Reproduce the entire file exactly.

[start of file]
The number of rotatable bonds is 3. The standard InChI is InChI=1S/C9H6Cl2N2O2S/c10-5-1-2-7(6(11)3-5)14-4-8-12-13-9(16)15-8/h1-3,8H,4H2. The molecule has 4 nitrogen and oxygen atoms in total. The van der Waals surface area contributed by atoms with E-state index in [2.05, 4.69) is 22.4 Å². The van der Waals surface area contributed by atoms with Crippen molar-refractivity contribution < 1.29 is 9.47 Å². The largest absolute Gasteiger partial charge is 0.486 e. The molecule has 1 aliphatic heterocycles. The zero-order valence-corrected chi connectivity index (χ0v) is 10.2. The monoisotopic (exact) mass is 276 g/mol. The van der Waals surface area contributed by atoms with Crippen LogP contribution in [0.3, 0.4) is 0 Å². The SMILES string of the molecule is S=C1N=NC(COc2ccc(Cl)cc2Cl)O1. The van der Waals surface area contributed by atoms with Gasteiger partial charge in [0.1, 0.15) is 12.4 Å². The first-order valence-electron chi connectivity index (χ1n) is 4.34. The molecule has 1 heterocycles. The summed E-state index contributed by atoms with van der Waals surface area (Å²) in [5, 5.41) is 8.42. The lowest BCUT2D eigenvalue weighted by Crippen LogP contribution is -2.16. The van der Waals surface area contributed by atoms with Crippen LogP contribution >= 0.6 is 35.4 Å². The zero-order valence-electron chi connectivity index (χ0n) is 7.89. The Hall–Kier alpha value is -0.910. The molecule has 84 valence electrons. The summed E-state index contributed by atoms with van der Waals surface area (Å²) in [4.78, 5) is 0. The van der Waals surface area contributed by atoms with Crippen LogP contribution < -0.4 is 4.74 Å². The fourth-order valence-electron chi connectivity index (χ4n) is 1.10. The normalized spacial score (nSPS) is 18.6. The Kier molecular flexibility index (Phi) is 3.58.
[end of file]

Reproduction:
The number of rotatable bonds is 3. The standard InChI is InChI=1S/C9H6Cl2N2O2S/c10-5-1-2-7(6(11)3-5)14-4-8-12-13-9(16)15-8/h1-3,8H,4H2. The molecule has 4 nitrogen and oxygen atoms in total. The van der Waals surface area contributed by atoms with E-state index in [2.05, 4.69) is 22.4 Å². The van der Waals surface area contributed by atoms with Crippen molar-refractivity contribution < 1.29 is 9.47 Å². The largest absolute Gasteiger partial charge is 0.486 e. The molecule has 1 aliphatic heterocycles. The zero-order valence-corrected chi connectivity index (χ0v) is 10.2. The monoisotopic (exact) mass is 276 g/mol. The van der Waals surface area contributed by atoms with Crippen LogP contribution in [0.3, 0.4) is 0 Å². The SMILES string of the molecule is S=C1N=NC(COc2ccc(Cl)cc2Cl)O1. The van der Waals surface area contributed by atoms with Gasteiger partial charge in [0.1, 0.15) is 12.4 Å². The first-order valence-electron chi connectivity index (χ1n) is 4.34. The molecule has 1 heterocycles. The summed E-state index contributed by atoms with van der Waals surface area (Å²) in [5, 5.41) is 8.42. The lowest BCUT2D eigenvalue weighted by Crippen LogP contribution is -2.16. The van der Waals surface area contributed by atoms with Crippen LogP contribution >= 0.6 is 35.4 Å². The zero-order valence-electron chi connectivity index (χ0n) is 7.89. The Hall–Kier alpha value is -0.910. The molecule has 84 valence electrons. The summed E-state index contributed by atoms with van der Waals surface area (Å²) in [4.78, 5) is 0. The van der Waals surface area contributed by atoms with Crippen LogP contribution < -0.4 is 4.74 Å². The fourth-order valence-electron chi connectivity index (χ4n) is 1.10. The normalized spacial score (nSPS) is 18.6. The Kier molecular flexibility index (Phi) is 3.58.